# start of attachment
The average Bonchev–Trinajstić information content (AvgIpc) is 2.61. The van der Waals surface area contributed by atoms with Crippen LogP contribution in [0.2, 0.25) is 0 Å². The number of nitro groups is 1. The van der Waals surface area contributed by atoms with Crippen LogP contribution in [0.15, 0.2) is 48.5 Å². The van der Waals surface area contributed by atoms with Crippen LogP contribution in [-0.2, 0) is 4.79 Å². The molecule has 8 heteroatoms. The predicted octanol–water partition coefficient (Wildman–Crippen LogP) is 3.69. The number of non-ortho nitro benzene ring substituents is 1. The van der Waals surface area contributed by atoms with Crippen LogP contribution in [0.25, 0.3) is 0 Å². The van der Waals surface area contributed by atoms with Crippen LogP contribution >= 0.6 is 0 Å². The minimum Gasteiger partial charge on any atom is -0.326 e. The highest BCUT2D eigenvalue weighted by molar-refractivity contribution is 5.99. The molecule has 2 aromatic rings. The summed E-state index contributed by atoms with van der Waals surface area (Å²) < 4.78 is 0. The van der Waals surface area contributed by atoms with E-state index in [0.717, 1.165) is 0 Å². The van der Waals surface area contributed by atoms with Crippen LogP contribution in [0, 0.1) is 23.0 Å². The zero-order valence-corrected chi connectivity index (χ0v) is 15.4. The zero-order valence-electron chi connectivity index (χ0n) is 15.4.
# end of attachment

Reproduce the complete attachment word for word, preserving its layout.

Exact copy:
The average Bonchev–Trinajstić information content (AvgIpc) is 2.61. The van der Waals surface area contributed by atoms with Crippen LogP contribution in [0.2, 0.25) is 0 Å². The number of nitro groups is 1. The van der Waals surface area contributed by atoms with Crippen LogP contribution in [0.15, 0.2) is 48.5 Å². The van der Waals surface area contributed by atoms with Crippen LogP contribution in [-0.2, 0) is 4.79 Å². The molecule has 8 heteroatoms. The predicted octanol–water partition coefficient (Wildman–Crippen LogP) is 3.69. The number of non-ortho nitro benzene ring substituents is 1. The van der Waals surface area contributed by atoms with Crippen LogP contribution in [0.25, 0.3) is 0 Å². The van der Waals surface area contributed by atoms with Crippen LogP contribution >= 0.6 is 0 Å². The minimum Gasteiger partial charge on any atom is -0.326 e. The highest BCUT2D eigenvalue weighted by molar-refractivity contribution is 5.99. The molecule has 2 aromatic rings. The summed E-state index contributed by atoms with van der Waals surface area (Å²) < 4.78 is 0. The van der Waals surface area contributed by atoms with E-state index in [0.717, 1.165) is 0 Å². The van der Waals surface area contributed by atoms with Crippen LogP contribution in [0, 0.1) is 23.0 Å². The zero-order valence-corrected chi connectivity index (χ0v) is 15.4. The zero-order valence-electron chi connectivity index (χ0n) is 15.4.